1. How might we facilitate hand-washing directly after visiting the latrines?
  2. How might we encourage and enable children to wash their hands more regularly?
  3. How might we ensure sufficient access to soap at hand-washing stations in schools?
  4. How might we increase water supply at the school for hygiene purposes?
  5. How might we build sustainable facilities that will last?

Faced with a degree of scepticism, it took some time for the team to unleash their creative confidence to brainstorm design ideas and create concepts, looking at all aspects of the challenge from the water supply through to the support, encouragement and advocacy that would be needed.

After testing a prototype and detailing the designs and we set to work at one of the target schools. The community, teachers and pupils all pitched in by digging trenches, mixing concrete, laying pipe, and drilling holes. The design was beginning to come together!!

Final Workshop

The purpose of our pilot site was to learn. In my final week in Ende, we held a final workshop with all the stakeholders, identifying key learnings from the implementation so far, and discussed ongoing monitoring and feedback to assess the effectiveness of the intervention. Our aim is for the solution to be iterated and implemented at more schools across Indonesia, continually learning from experience and improving the design of each installation.

As the facilities came together and the water started flowing, there was much excitement as the team could see the benefits of following a human-centred design process.

The final outcome was far better than I could have expected! Our team efforts produced substantial results in a short time:

  1. We built robust group handwashing facilities outside each classroom, sufficient for the whole school (about 60 students) to wash their hands at the same time
  2. Outside the latrines we created cloth soap bags and installed water points, and focused on environmental clues to influence the hygiene behaviour of children
  3. To improve water access, we brought piped water to where it was needed and built a rainwater harvesting system to increase the supply

I was sad to say goodbye to the community before I had chance to see the facilities fully in use, but I was confident the project was in safe hands as key staff from World Vision and the school joined me for a handover meeting at the school in the final week. As a final but crucial step, the project sponsors from Singapore visited the school. They joined the effort in painting the hygiene messaging and ‘nudges’, and took part in the school’s new hygiene education course.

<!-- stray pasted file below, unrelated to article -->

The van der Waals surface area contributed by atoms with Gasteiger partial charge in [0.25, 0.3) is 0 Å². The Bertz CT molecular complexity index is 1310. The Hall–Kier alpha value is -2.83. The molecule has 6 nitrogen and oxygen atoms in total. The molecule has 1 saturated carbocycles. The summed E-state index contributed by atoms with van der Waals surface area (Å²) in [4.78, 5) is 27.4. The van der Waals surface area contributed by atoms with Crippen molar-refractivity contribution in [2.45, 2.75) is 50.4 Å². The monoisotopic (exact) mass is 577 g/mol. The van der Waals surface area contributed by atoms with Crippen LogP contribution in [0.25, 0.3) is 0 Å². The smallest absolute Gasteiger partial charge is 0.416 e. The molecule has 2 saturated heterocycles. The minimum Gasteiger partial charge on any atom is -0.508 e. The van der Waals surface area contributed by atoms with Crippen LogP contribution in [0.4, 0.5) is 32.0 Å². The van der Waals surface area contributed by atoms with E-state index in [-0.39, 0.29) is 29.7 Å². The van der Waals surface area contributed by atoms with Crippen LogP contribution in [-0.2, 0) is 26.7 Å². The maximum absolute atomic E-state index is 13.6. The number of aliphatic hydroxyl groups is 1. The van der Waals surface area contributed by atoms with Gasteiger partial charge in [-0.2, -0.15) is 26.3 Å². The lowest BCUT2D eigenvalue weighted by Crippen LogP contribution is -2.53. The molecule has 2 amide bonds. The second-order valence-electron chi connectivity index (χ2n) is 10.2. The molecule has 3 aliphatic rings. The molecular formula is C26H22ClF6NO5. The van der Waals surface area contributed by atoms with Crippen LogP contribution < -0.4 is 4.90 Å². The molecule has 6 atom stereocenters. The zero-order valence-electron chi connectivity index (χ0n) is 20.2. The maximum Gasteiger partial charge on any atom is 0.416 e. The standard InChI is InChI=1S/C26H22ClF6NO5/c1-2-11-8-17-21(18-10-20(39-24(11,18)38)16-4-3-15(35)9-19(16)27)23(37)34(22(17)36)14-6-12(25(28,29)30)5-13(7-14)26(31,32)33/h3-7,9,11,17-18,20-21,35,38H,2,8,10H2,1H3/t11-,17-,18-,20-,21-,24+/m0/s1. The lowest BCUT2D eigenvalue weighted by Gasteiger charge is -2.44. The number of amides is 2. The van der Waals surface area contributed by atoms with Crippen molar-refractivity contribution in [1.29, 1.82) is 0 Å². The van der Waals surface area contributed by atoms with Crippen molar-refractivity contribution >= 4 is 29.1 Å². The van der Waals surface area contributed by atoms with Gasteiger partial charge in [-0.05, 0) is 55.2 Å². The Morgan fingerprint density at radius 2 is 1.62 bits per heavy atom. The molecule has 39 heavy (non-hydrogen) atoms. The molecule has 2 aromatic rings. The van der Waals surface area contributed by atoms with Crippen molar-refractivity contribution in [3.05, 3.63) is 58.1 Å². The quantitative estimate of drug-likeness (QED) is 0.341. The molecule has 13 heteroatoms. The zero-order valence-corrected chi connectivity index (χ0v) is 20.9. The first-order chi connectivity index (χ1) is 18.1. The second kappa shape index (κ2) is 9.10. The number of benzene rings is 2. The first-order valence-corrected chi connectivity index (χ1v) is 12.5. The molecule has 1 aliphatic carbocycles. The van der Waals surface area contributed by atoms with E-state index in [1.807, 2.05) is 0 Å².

The project was far from easy. Simple things became not so simple but critically important:

  • Communicating across technical and language barriers
  • Adapting to limited tools and basic materials
  • Making corrections to design details, with accompanying occasional frustration at the speed of progress

I learnt a humbling lesson of how little I really knew prior to speaking to the people we were designing for, and the importance of engaging with the target community. ‘Designing for’ became ‘designing with’ — an important distinction! This short but valuable experience has inspired me to pursue my career within Kohler to work with the Innovation for Good team to develop products that bring about sustainable change in the international development market. Combining the design and manufacturing expertise of a private organisation with the knowledge and participation of both an end user and an expert NGO partner/intermediary can produce a powerful impact.

I hope that the World Vision International in Indonesia and Wahana Visi Indonesia team can continue using a human-centred design process to solve more challenges they are faced with, and I hope that the facilities that we built together will help change the hygiene behaviour of the children so that they can lead healthier and successful lives.

Missed out on parts one and two of James’ journey? Click on the respective links to check them out!

About the Author: James Bourne

James Bourne is a Design Engineer at Kohler Mira in Gloucestershire, UK. He specialises in Product design, design engineering, manufacturing processes, rapid prototyping, and Computer-Aided Design (CAD).

Reach out to him via LinkedIn.